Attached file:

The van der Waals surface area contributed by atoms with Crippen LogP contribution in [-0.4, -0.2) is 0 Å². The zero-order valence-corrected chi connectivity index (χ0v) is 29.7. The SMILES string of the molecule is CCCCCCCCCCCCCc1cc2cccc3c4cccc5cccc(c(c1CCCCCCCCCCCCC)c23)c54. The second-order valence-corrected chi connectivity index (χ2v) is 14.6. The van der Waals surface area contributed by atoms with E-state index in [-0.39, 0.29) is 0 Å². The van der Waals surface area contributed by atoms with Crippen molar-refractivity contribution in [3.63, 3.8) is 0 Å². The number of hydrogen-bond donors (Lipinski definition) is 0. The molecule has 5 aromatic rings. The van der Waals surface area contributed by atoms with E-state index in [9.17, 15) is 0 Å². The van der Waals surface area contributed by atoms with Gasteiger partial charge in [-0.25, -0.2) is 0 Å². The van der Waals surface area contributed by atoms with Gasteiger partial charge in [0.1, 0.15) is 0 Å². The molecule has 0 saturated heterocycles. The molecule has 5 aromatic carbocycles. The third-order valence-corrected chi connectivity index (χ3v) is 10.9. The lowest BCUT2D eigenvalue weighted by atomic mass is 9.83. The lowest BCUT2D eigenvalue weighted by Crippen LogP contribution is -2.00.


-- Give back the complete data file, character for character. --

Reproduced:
The van der Waals surface area contributed by atoms with Crippen LogP contribution in [-0.4, -0.2) is 0 Å². The zero-order valence-corrected chi connectivity index (χ0v) is 29.7. The SMILES string of the molecule is CCCCCCCCCCCCCc1cc2cccc3c4cccc5cccc(c(c1CCCCCCCCCCCCC)c23)c54. The second-order valence-corrected chi connectivity index (χ2v) is 14.6. The van der Waals surface area contributed by atoms with E-state index in [-0.39, 0.29) is 0 Å². The van der Waals surface area contributed by atoms with Crippen molar-refractivity contribution in [3.63, 3.8) is 0 Å². The number of hydrogen-bond donors (Lipinski definition) is 0. The molecule has 5 aromatic rings. The van der Waals surface area contributed by atoms with E-state index in [9.17, 15) is 0 Å². The van der Waals surface area contributed by atoms with Gasteiger partial charge in [-0.25, -0.2) is 0 Å². The van der Waals surface area contributed by atoms with Gasteiger partial charge in [0.1, 0.15) is 0 Å². The molecule has 0 saturated heterocycles. The molecule has 5 aromatic carbocycles. The third-order valence-corrected chi connectivity index (χ3v) is 10.9. The lowest BCUT2D eigenvalue weighted by atomic mass is 9.83. The lowest BCUT2D eigenvalue weighted by Crippen LogP contribution is -2.00.